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Ischemic Stroke Blog

Related terms: Cerebrovascular Accident (CVA), Stroke, CVA, Cerebrovascular Accident, Stroke, ischemic

Healthy Lifestyle Choices May Cut Women's Stroke Risk

Posted 13 days ago by Drugs.com

WEDNESDAY, Oct. 8, 2014 – Women who follow five healthy habits can cut their stroke risk in half, new research suggests. After being followed an average of 10 years, women who ate a healthy diet, drank alcohol moderately, never smoked, remained physically active and had a healthy body weight were 54 percent less likely to have a stroke than women with none of these factors, said study author Susanna Larsson, a researcher at the Karolinska Institute in Stockholm, Sweden. While other studies have looked at single risk factors, "only a few studies have examined the combined effects of a healthy lifestyle on stroke risk," Larsson said. "We observed that the risk of stroke decreased steadily with an increasing number of healthy lifestyle habits," she said. While the study found an association between healthy habits and stroke risk, a causal link was not proven. The study is published in the ... Read more

Related support groups: Ischemic Stroke, Ischemic Stroke - Prophylaxis

Technology Helps 'Locked-In' Stroke Patient Communicate

Posted 13 days ago by Drugs.com

WEDNESDAY, Oct. 8, 2014 – People who've had severe strokes and have a condition called "locked-in" syndrome may benefit from a new technology that allows them to communicate with the outside world, according to new research. The new study reports on a male stroke patient with locked-in syndrome who was paralyzed and could not communicate. With the new "brain-computer interface" he was able to spell out messages to hospital staff and his family, and even respond to questions. There are caveats. This technology is expensive – about $10,000 a unit. Plus, it will be costly to train medical workers and family members to use it with a patient. Still, the man's experiences show that the technology "can be a viable communication option when all other methods have failed, and it can also improve quality of life," said report lead author Eric Sellers, director of the Brain-Computer Interface ... Read more

Related support groups: Ischemic Stroke

Health Risks After Stroke May Linger for at Least 5 Years: Study

Posted 14 days ago by Drugs.com

TUESDAY, Oct. 7, 2014 – Stroke survivors remain at high risk for another stroke or other serious medical problems and death for at least five years, a new study suggests. The findings may mean that stroke survivors require closer follow-up to prevent these health problems, the Canadian researchers said. "This high long-term risk was surprising and shows that we need to develop better strategies and interventions for these patients to prevent as many of these serious problems as we can," study leader Dr. Richard Swartz, director of the University of Toronto stroke program, said in a Heart and Stroke Foundation of Canada news release. In the study, Swartz's team analyzed data from about 24,000 patients in Canada who suffered a stroke or mini-stroke, clinically known as a "transient ischemic attack" (TIA). All of the patients had already survived the "high-danger" period, which is ... Read more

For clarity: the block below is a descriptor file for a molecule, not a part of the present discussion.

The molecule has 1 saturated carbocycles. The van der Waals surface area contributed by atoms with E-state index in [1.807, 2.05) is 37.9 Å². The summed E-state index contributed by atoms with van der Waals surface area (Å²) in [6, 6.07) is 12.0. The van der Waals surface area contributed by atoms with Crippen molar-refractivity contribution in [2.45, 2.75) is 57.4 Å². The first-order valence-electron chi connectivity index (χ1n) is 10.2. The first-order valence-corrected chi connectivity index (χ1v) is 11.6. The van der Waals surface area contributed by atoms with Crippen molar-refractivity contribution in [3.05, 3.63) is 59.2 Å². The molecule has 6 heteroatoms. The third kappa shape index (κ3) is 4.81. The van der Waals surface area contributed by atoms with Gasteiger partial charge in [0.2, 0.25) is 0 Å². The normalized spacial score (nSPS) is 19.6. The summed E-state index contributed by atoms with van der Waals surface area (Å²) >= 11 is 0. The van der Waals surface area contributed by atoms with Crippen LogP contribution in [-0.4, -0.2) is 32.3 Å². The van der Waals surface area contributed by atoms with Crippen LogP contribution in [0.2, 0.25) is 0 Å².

Related support groups: Ischemic Stroke

Study Links Potassium to Fewer Strokes in Older Women

Posted 4 Sep 2014 by Drugs.com

THURSDAY, Sept. 4, 2014 – Could eating foods rich in potassium, such as bananas and potatoes, help lower the risk of stroke and an earlier death for older women? Possibly, suggest the findings from a new study. But the research is too preliminary to confirm that potassium alone – and not a better overall diet – actually plays a major role in helping women avoid strokes and live longer. However, the study's findings were significant enough for one of the study's co-authors to make this recommendation: "Postmenopausal women should eat more potassium-rich foods, such as fruits, vegetables, beans, milk and unprocessed meats in order to lower their risk of stroke and death," said Sylvia Wassertheil-Smoller, professor emerita with the department of epidemiology & population health at Albert Einstein College of Medicine in New York City. Potassium is an important mineral that helps the body ... Read more

Related support groups: Ischemic Stroke, Klor-Con, Potassium Chloride, Ischemic Stroke - Prophylaxis, Klor-Con M20, Klor-Con M10, Klor-Con 10, Micro-K 10, K-Dur, Slow-K, K-Tab, Micro-K, K-Dur 20, K-10, K-Dur 10, K + Potassium, KCl-20, Kaon-CI, PC-10, Kaon-CL 20%

Mental Decline a Risk Factor for Stroke, Study Suggests

Posted 25 Aug 2014 by Drugs.com

MONDAY, Aug. 25, 2014 – Declining mental skills appear to raise a person's odds for a stroke, a new study suggests. Researchers analyzed data from 18 studies – most conducted in Europe or North America – and found that people with memory and thinking problems were 39 percent more likely to suffer a stroke than those with normal mental function. When the team broadened its definition of mental decline (clinically called "cognitive impairment"), the connection to stroke got even stronger. The findings did not prove cause-and-effect, however. "This risk increased to 64 percent when a broadly adopted definition of cognitive impairment was used," wrote a team led by Dr. Bruce Ovbiagele, chair of the neurology department at the Medical University of South Carolina. "Given the projected substantial rise in the number of older people around the world, prevalence rates of cognitive impairment ... Read more